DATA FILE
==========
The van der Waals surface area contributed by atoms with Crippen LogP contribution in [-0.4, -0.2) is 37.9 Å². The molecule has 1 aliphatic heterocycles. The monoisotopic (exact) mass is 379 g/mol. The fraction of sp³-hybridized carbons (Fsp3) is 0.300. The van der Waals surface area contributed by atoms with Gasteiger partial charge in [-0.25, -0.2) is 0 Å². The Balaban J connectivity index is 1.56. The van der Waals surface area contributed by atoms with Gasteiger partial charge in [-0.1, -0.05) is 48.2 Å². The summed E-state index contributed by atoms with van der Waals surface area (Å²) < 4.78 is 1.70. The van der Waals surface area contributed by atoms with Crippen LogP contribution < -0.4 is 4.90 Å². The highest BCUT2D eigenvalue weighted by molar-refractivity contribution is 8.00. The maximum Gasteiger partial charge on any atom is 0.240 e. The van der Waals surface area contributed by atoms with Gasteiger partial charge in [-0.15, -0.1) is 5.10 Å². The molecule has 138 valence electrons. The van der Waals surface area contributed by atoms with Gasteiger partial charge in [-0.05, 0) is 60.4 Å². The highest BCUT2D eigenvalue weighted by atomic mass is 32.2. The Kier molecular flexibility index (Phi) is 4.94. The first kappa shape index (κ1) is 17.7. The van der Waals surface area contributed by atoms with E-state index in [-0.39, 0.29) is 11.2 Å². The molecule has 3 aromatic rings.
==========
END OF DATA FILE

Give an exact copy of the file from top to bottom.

The van der Waals surface area contributed by atoms with Crippen LogP contribution in [-0.4, -0.2) is 37.9 Å². The molecule has 1 aliphatic heterocycles. The monoisotopic (exact) mass is 379 g/mol. The fraction of sp³-hybridized carbons (Fsp3) is 0.300. The van der Waals surface area contributed by atoms with Gasteiger partial charge in [-0.25, -0.2) is 0 Å². The Balaban J connectivity index is 1.56. The van der Waals surface area contributed by atoms with Gasteiger partial charge in [-0.1, -0.05) is 48.2 Å². The summed E-state index contributed by atoms with van der Waals surface area (Å²) < 4.78 is 1.70. The van der Waals surface area contributed by atoms with Crippen LogP contribution < -0.4 is 4.90 Å². The highest BCUT2D eigenvalue weighted by molar-refractivity contribution is 8.00. The maximum Gasteiger partial charge on any atom is 0.240 e. The van der Waals surface area contributed by atoms with Gasteiger partial charge in [-0.15, -0.1) is 5.10 Å². The molecule has 138 valence electrons. The van der Waals surface area contributed by atoms with Gasteiger partial charge in [-0.05, 0) is 60.4 Å². The highest BCUT2D eigenvalue weighted by atomic mass is 32.2. The Kier molecular flexibility index (Phi) is 4.94. The first kappa shape index (κ1) is 17.7. The van der Waals surface area contributed by atoms with E-state index in [-0.39, 0.29) is 11.2 Å². The molecule has 3 aromatic rings.